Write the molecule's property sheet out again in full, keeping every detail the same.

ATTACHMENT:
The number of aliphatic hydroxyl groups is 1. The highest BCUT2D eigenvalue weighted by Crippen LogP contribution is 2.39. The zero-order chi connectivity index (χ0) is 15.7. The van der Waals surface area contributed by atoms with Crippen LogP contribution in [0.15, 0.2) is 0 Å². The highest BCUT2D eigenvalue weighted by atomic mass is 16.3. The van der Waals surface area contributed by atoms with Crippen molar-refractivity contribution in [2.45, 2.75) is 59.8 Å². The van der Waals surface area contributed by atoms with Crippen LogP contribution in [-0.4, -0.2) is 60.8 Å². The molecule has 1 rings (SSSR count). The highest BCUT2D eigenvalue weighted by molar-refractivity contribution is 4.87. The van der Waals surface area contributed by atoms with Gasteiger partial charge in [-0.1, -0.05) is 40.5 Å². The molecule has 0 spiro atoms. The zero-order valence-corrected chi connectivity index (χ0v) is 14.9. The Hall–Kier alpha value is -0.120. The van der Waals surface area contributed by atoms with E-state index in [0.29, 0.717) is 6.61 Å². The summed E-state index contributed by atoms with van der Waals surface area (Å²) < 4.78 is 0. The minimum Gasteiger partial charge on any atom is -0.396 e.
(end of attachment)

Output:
The number of aliphatic hydroxyl groups is 1. The highest BCUT2D eigenvalue weighted by Crippen LogP contribution is 2.39. The zero-order chi connectivity index (χ0) is 15.7. The van der Waals surface area contributed by atoms with Crippen LogP contribution in [0.15, 0.2) is 0 Å². The highest BCUT2D eigenvalue weighted by atomic mass is 16.3. The van der Waals surface area contributed by atoms with Crippen molar-refractivity contribution in [2.45, 2.75) is 59.8 Å². The van der Waals surface area contributed by atoms with Crippen LogP contribution in [-0.4, -0.2) is 60.8 Å². The molecule has 1 rings (SSSR count). The highest BCUT2D eigenvalue weighted by molar-refractivity contribution is 4.87. The van der Waals surface area contributed by atoms with Gasteiger partial charge in [-0.1, -0.05) is 40.5 Å². The molecule has 0 spiro atoms. The zero-order valence-corrected chi connectivity index (χ0v) is 14.9. The Hall–Kier alpha value is -0.120. The van der Waals surface area contributed by atoms with E-state index in [0.29, 0.717) is 6.61 Å². The summed E-state index contributed by atoms with van der Waals surface area (Å²) < 4.78 is 0. The minimum Gasteiger partial charge on any atom is -0.396 e.